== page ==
Parchment: A New Future for DNA Analysis

Two years ago I started my dissertation on sheep and finished it 12 months later. I moved away from York and started working and now I am back at York, studying, you guessed it! Sheep. Well more specifically sheep skin. Maybe I’m broken but I think it’s incredibly interesting. I love what I am studying and I think it will actually contribute to our understanding of the past.

Anyway! The work is a 30,000 page essay on parchment. It’s current title is A Study of the Parchment Industry between the Sixteenth and Eighteenth Centuries. Its a working title. I will hopefully think of something a little more snappy by the time I come to hand it in.

So what am I doing? Well, first we need some context. Firstly, parchment could actually be one of the most useful and interesting keys to understanding thousands of years of history than we have seen for some time. Parchment is made from sheepskin, mostly, though some times it is goat and some times calf, or even, aborted calf! Joy.

Skin is obviously something that almost never survives in the archaeological record, for reasons I hope are obvious, and yet skin has an abundance of historic DNA (hDNA) material. If only we could get some. I mean, if I were able to talk to someone from the past and ask them to store skin for me so I could look at it today, I almost couldn’t ask for anything better than asking them to make parchment. Although it involves scraping off the epidermis (outer layer), stretching and liming the material, it still holds a lot of hDNA material. Liming is best, though sometimes some helpful parchment-makers remove the hair and flesh by swelling the hide with; egg, bran or other vegetable materials, or sometimes faeces (yes, faeces), but even then the parchment is a small oasis of hDNA in an archaeological record often barren of this kind of data.

 

 

So! The current work I am doing is mapping the parchment industry during sixteenth to nineteenth centuries, because it seems nobody (and I am really not being hyperbolic when I say nobody) knows what on earth was going on with this industry. Whether it was big or small, urban or rural, local, southern and, well I won’t list everything we don’t know but it’s a lot. This work should hopefully support the brilliant work of people like Matthew Collins and Sean Doherty at the University of York, who are undertaking the hDNA analysis of parchment to decipher when the agricultural revolution occurred (if it did).  It should then help us understand many of the how and why questions surrounding the industrial revolution, as well as; the parchment industry at large, the nature of trade and marketplaces, the sheep being used for parchment and by extension help us understand where these sheep are and what breeds existed. This is of particular interest to me after my research into the sheep during the period, the strange ‘Frankenstein’s sheep‘ as I described them.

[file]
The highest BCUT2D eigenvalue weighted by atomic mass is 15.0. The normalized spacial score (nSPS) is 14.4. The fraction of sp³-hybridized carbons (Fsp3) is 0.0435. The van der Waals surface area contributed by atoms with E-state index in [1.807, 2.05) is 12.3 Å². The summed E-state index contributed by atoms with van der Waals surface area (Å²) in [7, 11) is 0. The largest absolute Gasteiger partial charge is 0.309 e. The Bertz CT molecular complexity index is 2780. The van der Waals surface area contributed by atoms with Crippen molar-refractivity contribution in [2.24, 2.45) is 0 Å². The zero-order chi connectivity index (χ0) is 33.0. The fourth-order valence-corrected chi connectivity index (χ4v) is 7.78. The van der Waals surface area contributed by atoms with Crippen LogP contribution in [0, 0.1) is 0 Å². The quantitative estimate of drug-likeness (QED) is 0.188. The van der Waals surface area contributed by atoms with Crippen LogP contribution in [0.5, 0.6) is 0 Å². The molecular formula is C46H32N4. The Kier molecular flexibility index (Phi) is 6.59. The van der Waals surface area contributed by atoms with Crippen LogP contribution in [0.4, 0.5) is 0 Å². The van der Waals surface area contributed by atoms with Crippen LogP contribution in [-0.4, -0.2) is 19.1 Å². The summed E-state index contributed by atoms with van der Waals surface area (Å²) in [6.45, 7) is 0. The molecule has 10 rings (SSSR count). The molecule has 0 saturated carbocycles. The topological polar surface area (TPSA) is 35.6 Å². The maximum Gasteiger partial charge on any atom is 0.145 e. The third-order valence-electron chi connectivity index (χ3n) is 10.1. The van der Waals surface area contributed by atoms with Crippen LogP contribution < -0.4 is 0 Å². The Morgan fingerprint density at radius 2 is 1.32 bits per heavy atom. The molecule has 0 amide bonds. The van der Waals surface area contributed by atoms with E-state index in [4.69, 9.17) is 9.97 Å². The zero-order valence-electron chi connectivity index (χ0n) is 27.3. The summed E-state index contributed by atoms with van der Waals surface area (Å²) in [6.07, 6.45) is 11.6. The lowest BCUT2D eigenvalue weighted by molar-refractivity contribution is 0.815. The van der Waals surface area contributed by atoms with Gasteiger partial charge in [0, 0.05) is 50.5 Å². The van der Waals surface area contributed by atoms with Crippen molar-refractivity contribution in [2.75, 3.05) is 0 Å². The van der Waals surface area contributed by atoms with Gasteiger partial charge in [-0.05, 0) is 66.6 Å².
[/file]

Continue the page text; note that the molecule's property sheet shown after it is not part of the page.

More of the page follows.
This is all due to this next generation sequencing techniques. For more information on this technique I recommend reading this story in The Atlantic.

Ultimately then, my work will try to figure the who, the why, the where and the when in regards to the parchment industry in the sixteenth to the nineteenth century. So first, I am looking at where these parchment-makers are and so far I have found….eighteen. It seems these parchment-makers have done an excellent job at hiding themselves in the archaeological record…